When you’re raising money to fund your creative efforts, don’t overlook the possibility of fundraising on your own. What do I mean by that? I mean you actually ask your friends and colleagues to donate money for your project.
This “ask” can take many forms. One way is to throw a fundraising party. This party can be a swanky wine and cheese tasting in a friend’s home where you read some of your work and then ask for donations. It can be a theatrical event where ticket prices are donations. You can raffle something off. You can host a donor dinner. You can even solicit donations from businesses to pay for the refreshments or party favors at your fundraiser. The list is endless. Morrie Warshawki’s book The Fundraising Houseparty is a good resource to check for more ideas.
You can also write a direct mail fundraising letter where you solicit donations from people you know and who know your work. This is easier than throwing a party or putting on an event, but it will still take guts to ask people directly for money.
I raised several hundred dollars with a direct mail campaign when I wanted to attend an expensive workshop with a prestigious instructor. I still ended up applying for a grant to fund the full cost but the few hundred dollars I raised on my own showed the funder that I had a team of individual donors behind me who believed in my work enough to write me a check.
As I’m sure you can imagine, doing your own fundraising is not for the faint of heart. The whole topic of money-having it, spending it, asking for it-can bring up your own beliefs, fears and neuroses. However, the sooner you discover these, the sooner you can sort through them and find your own clarity.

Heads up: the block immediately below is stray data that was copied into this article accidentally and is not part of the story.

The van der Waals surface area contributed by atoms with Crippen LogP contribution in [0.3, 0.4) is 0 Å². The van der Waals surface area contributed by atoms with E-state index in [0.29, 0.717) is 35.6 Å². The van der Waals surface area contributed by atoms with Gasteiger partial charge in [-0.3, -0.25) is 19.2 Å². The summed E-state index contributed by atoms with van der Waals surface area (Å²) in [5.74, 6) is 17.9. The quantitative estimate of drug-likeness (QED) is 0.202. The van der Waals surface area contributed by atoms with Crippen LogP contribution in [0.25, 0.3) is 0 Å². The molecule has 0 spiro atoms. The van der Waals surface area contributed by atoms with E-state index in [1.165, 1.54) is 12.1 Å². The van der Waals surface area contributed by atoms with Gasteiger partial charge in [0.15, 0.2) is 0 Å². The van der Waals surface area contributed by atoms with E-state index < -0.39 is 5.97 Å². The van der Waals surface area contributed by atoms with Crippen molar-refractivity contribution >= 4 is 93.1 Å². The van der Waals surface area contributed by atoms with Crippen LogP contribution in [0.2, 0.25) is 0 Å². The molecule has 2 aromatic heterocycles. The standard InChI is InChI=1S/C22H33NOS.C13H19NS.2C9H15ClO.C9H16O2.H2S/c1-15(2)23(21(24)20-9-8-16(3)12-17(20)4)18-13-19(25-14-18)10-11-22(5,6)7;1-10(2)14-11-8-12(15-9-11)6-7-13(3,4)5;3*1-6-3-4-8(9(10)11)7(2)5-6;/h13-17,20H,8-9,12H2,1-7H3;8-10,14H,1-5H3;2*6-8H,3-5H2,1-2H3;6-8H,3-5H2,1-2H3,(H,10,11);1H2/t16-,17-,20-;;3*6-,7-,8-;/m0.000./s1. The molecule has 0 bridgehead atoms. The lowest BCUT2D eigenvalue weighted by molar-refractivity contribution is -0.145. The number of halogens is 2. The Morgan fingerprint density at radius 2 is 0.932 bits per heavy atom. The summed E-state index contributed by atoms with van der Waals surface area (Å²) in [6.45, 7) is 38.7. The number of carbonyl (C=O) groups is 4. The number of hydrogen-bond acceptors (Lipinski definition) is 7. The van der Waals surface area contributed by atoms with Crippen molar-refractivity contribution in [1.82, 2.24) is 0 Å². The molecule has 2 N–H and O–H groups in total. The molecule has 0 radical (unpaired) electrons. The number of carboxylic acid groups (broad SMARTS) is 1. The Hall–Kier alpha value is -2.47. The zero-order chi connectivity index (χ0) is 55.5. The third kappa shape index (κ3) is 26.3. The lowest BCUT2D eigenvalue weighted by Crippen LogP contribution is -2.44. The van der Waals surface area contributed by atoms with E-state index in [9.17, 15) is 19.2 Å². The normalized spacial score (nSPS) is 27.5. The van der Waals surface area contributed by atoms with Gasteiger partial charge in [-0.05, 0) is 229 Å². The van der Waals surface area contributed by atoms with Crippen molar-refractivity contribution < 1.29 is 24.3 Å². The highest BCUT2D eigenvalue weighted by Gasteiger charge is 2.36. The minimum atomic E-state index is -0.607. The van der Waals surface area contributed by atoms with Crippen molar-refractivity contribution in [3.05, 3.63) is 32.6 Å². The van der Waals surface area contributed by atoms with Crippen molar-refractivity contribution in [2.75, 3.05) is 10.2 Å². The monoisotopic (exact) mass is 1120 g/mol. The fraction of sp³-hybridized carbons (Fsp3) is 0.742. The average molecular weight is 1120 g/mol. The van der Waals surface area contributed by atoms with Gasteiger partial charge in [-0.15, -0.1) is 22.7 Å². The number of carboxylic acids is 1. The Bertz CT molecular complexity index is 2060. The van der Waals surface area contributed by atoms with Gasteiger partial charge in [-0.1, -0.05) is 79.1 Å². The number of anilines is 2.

To be successful at any fundraising, you need to believe in your project enough to be willing to ask others to help you bring it into being. Fundraising forces you to clarify your project, consider your audience, and create the highest quality work. You need to do these things anyway, so fundraising just helps you with a process you are already engaged in. That can be scary, but no scarier than going to the writing desk and creating your work.
Even if you only earn $300 from throwing a fundraising party, that $300 may be what separates you from another grant applicant who doesn’t have any other sources of revenue. Your project is much more competitive in the eyes of funders if your budget shows money you have already raised towards your project. And fundraising on your own shows chutzpah and determination, two qualities that granting organizations find irresistible.
This month: Put on your party hat! Brainstorm the most fun, creative ways you can to invite people to invest in your work and in your future as an artist.
Gigi Rosenberg writes about motherhood, relationships and the writing life. Her latest essay “Signora” appears in the Seal Press anthology The Maternal is Political. Her work has been published in Parenting, Writer’s Digest, The Oregonian, The Jewish Review and featured on Oregon Public Broadcasting. Gigi coaches writers on how to read to an audience. She is currently writing Get Your Art into the World: How to Fund Your Creative Endeavors a book to supplement her national workshops on grant writing.